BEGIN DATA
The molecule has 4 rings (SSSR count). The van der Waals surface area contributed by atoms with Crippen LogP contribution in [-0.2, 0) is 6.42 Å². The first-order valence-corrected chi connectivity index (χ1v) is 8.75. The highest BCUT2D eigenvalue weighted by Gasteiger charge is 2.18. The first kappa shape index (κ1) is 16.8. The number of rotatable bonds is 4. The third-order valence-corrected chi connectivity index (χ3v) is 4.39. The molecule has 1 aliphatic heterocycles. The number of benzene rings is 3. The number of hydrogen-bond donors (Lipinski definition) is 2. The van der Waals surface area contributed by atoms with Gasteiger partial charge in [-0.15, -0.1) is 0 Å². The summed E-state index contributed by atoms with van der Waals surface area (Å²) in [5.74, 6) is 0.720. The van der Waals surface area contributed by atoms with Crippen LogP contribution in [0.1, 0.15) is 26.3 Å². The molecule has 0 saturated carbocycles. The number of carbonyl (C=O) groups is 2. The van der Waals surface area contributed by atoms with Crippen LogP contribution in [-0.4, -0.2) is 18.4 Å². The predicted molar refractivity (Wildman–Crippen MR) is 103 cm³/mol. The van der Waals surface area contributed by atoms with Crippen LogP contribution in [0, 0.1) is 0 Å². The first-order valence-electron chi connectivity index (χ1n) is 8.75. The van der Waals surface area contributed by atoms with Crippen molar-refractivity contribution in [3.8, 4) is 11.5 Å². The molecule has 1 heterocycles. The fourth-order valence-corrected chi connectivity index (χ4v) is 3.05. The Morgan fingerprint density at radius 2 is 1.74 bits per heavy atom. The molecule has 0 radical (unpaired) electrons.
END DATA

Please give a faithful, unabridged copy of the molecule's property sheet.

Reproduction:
The molecule has 4 rings (SSSR count). The van der Waals surface area contributed by atoms with Crippen LogP contribution in [-0.2, 0) is 6.42 Å². The first-order valence-corrected chi connectivity index (χ1v) is 8.75. The highest BCUT2D eigenvalue weighted by Gasteiger charge is 2.18. The first kappa shape index (κ1) is 16.8. The number of rotatable bonds is 4. The third-order valence-corrected chi connectivity index (χ3v) is 4.39. The molecule has 1 aliphatic heterocycles. The number of benzene rings is 3. The number of hydrogen-bond donors (Lipinski definition) is 2. The van der Waals surface area contributed by atoms with Gasteiger partial charge in [-0.15, -0.1) is 0 Å². The summed E-state index contributed by atoms with van der Waals surface area (Å²) in [5.74, 6) is 0.720. The van der Waals surface area contributed by atoms with Crippen LogP contribution in [0.1, 0.15) is 26.3 Å². The molecule has 0 saturated carbocycles. The number of carbonyl (C=O) groups is 2. The van der Waals surface area contributed by atoms with Crippen LogP contribution in [-0.4, -0.2) is 18.4 Å². The predicted molar refractivity (Wildman–Crippen MR) is 103 cm³/mol. The van der Waals surface area contributed by atoms with Crippen LogP contribution in [0, 0.1) is 0 Å². The first-order valence-electron chi connectivity index (χ1n) is 8.75. The van der Waals surface area contributed by atoms with Crippen molar-refractivity contribution in [3.8, 4) is 11.5 Å². The molecule has 1 heterocycles. The fourth-order valence-corrected chi connectivity index (χ4v) is 3.05. The Morgan fingerprint density at radius 2 is 1.74 bits per heavy atom. The molecule has 0 radical (unpaired) electrons.